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I am a specialist In-House Tax Recruitment Consultant here at Pro. My journey started in 2018 where I successfully passed through the Associate Consultant training programme and was assigned a place on the Pro-Tax team!
Now after being promoted to Consultant, I represent mid to senior tier tax professionals and place into Commerce and Industry businesses with a focus on the Retail, Luxury Goods, FMCG, Real Estate, Manufacturing and Energy industry sectors.
Finding a solution for both my clients and my candidates gives me great satisfaction in my role and I really enjoy building new, long-standing business relationships.
Outside of work you’ll find me socialising and most likely eating!! I love visiting new places - Singapore and Rome are next to tick off my list.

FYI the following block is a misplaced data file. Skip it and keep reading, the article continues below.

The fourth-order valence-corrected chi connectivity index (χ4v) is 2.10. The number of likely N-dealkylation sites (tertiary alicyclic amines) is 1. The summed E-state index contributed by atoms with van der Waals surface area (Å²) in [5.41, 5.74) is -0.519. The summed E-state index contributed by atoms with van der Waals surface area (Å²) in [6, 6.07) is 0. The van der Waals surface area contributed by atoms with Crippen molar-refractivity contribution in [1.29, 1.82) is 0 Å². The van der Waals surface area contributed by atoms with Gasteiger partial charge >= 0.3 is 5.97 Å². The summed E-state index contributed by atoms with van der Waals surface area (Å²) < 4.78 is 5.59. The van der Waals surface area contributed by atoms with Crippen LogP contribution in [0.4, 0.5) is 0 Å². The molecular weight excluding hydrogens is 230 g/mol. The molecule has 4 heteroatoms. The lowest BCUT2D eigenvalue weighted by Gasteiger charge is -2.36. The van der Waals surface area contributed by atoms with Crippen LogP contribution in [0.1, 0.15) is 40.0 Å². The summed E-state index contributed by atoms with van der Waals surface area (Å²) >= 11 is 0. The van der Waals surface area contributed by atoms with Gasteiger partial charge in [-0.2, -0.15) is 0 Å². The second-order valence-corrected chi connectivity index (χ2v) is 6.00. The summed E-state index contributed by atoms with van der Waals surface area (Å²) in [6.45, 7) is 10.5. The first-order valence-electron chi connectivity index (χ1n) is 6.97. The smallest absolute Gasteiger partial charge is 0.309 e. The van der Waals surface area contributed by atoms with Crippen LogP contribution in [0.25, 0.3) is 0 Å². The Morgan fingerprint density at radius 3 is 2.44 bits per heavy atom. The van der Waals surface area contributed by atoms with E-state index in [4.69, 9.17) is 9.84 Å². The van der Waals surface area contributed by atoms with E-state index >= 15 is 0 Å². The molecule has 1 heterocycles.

Chatan Patel is the Head of Tax at Global Fashion Group. He has just under a decade of experience working for international groups after training and qualifying in CTA with the Big 4, and gained his in-house experience in the telecommunications industry, recently moving to the e-commerce world. He is skilled at managing domestic and international tax teams, managing various senior internal and external stakeholders, and setting the vision for a future tax function. Chatan speaks to Marianne Wills, Consultant at Pro-Tax about working at GFG, the transition between practice and in-house, and working in the e-commerce industry. What’s great about working for Global Fashion Group? GFG is a leading online fashion and lifestyle destination in terms of estimated online sales in 17 countries across Asia Pacific, Latin America and the Commonwealth of Independent States (“CIS”). It is a young, exciting, innovative company that has a huge opportunity to grow in its markets. How big is your team and what advice would you give to anyone who would apply to be a part of your team in years to come? I have a team of 5 reporting to me based in the UK and Germany. My advice would be to be personable, engaging and smile! When you interview someone for your team or organisation, what is the first thing you notice about a person and what does it tell you? Their ability to communicate. This tells me how well they will liaise with the other key stakeholders in the organisation. In your opinion, has the role of ‘in-house tax professional’ changed much over the years? The role has fundamentally changed with less focus on aggressive tax planning and more consideration on managing tax risks, ensuring an effective tax governance framework and business partnering. What challenges, personally or professionals, do you think the next generation of tax professionals face? There is no doubt technology will continue to impact the tax profession. Tax authorities across the world are already embracing technology. Therefore, tax professionals in the future would need to be technology savvy. You have both in-house and private practice experience and a very impressive career to date. How was the transition for you between practice and in-house? The transition was exciting, but it takes time to get used to! You move away from working with clients to working in an organisation with a totally different infrastructure, more diverse range of people and interaction with non-tax departments such as accounting, legal, M&A, Treasury and commercial areas. It can be a steep learning curve but rewarding as you begin to develop a commercial adviser mindset. Your first and second move in-house have both been with telecommunications businesses and you are now in the e-commerce industry, what have you found to be different between the sectors? The e-commerce business model is very different to a telecommunications business. The flow of goods and services in an international group gives rise to a different set of tax challenges and risks. How have you found moving from two well established listed businesses like Millicom and C&W to Global Fashion Group, a new and growing business who are a little less known? The transition was challenging at times as you begin to introduce and implement new policies, understand the business and the key challenges. However, you continue to develop your skills which is important. What advice would you give to your younger self? Stick to your gut instincts, see change as an opportunity and never lose your sense of humour. What do you do in your downtime? Keep fit, travel and read. For more information on this article, contact Marianne Wills on 020 7269 6319 or firstname.lastname@example.org.